A common task in CNC machining is calculating and entering offsets: parameter adjustments made to ensure the machine tool CNC accounts for the length of the toolholder, runout and tool wear when determining the location of the cutting edge relative to the rest of the workzone. Even if the task can be automated, advancing tool wear inevitably creeps into machining results before it can be detected and corrected with a new offset. However, Fraunhofer and Ericsson have proven that this need not be the case. With a private 5G URLLC network and the right software, toolholder-mounted sensors could potentially enable CNCs to react as the spindle turns.
Figure 1. At Fraunhofer IPT’s mock machine shop, 5G enables using a wireless acoustic emission (AE) sensor to detect tool breakage. Such applications require machine-near solutions with low latency and fast reaction times. Here, dedicated hardware processes AE sensor data on the edge, but that unit’s functionality could also be handled in a private cloud (see Figure 2 below).
Specifically, the researchers used 5G-enabled acoustic emission (AE) sensors to measure the frequency of sound waves (generated by material deformation) that radiate up through the holder from the cutting zone. Constant analysis of the stream of data enables detecting spikes in the reading that indicate tool breakage and feeding the data back to the CNC. Researchers note that such capability can be particularly useful with small drills and milling tools.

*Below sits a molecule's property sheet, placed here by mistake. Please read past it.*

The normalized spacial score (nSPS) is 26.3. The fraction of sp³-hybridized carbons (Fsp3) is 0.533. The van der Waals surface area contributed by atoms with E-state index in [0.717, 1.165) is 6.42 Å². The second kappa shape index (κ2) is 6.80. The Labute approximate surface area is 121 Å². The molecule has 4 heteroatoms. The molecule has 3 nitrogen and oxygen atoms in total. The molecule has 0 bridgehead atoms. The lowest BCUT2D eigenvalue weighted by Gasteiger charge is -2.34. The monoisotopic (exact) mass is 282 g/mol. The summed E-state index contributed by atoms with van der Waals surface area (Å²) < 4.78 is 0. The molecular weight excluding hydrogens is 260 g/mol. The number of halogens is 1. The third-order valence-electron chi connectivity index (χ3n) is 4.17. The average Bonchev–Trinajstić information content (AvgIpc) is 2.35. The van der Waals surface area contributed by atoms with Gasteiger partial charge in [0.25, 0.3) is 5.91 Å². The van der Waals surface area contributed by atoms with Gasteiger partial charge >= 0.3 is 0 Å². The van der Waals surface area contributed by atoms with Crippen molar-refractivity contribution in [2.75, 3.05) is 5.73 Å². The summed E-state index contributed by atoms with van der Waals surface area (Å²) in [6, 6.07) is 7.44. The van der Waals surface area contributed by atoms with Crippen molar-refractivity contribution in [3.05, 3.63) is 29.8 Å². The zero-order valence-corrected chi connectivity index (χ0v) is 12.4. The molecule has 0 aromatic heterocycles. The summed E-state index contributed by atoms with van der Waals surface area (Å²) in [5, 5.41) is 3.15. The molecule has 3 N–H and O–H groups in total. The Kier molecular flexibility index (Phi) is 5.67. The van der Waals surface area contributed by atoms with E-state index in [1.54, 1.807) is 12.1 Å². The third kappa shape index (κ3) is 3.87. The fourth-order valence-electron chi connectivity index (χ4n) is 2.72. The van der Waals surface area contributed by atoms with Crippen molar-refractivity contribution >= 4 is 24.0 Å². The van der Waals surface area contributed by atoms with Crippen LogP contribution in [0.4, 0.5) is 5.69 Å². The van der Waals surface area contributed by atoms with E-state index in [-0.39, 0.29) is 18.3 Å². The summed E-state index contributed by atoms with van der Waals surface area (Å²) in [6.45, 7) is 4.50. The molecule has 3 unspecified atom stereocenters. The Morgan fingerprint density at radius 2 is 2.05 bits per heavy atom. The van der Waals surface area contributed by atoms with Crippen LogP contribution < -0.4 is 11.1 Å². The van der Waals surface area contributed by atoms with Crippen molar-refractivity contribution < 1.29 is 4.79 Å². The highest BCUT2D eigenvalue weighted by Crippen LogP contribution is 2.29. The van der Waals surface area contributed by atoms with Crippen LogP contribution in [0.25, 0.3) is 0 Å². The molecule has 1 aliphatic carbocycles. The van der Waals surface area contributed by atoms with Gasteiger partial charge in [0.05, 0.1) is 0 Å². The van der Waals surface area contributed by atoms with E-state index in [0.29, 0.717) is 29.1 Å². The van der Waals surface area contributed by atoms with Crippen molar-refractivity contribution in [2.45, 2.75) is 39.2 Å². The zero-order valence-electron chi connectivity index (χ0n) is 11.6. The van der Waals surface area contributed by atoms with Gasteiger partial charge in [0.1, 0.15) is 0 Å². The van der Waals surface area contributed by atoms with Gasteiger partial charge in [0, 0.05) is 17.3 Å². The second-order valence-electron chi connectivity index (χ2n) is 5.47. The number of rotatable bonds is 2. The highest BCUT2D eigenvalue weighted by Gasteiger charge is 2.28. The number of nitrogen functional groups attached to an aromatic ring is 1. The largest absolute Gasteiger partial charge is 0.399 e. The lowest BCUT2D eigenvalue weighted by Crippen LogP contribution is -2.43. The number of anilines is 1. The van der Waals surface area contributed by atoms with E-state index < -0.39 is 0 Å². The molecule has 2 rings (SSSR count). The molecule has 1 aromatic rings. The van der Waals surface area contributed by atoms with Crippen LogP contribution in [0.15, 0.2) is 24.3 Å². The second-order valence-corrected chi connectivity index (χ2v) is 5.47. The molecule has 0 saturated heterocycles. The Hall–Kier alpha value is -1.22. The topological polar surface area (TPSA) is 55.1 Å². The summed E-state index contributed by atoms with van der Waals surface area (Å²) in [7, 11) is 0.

AE sensor data might even be used to track tool wear and correct process parameters prior to the break. However, constantly correlating the current condition of a specific cutting tool with a specific “fingerprint” in the AE spectrum is reportedly a difficult task — one possibly suited for machine learning — because the fingerprint is very application-specific. The geometry of the cutting edge, the workpiece material and process parameters all affect the sensor reading. “We have used it in a simple drilling process so far, but we focused on the sensor development, and do not have extensive trials and data collection yet,” said the Fraunhofer Institute’s Niels Konig via email. “This is part of the next steps.”
There is no match for 5G’s speed, flexibility or reliability, all of which will help spread new applications beyond tradeshows and laboratories.
Whatever the result of further research, opportunities for 5G AE sensors in CNC machining include more than monitoring for tool breakage and wear. According to the researchers, material-contact detection could provide an alternative means of spindle collision control. AE sensors might also provide a new option for detecting inhomogeneities in workpiece material based on changes in cutting conditions. Yet another potential application is “gap control:” the practice of slowing the tool on approach to compensate for any “gaps” between real-world cutting conditions and the ideal conditions that process planning assumes.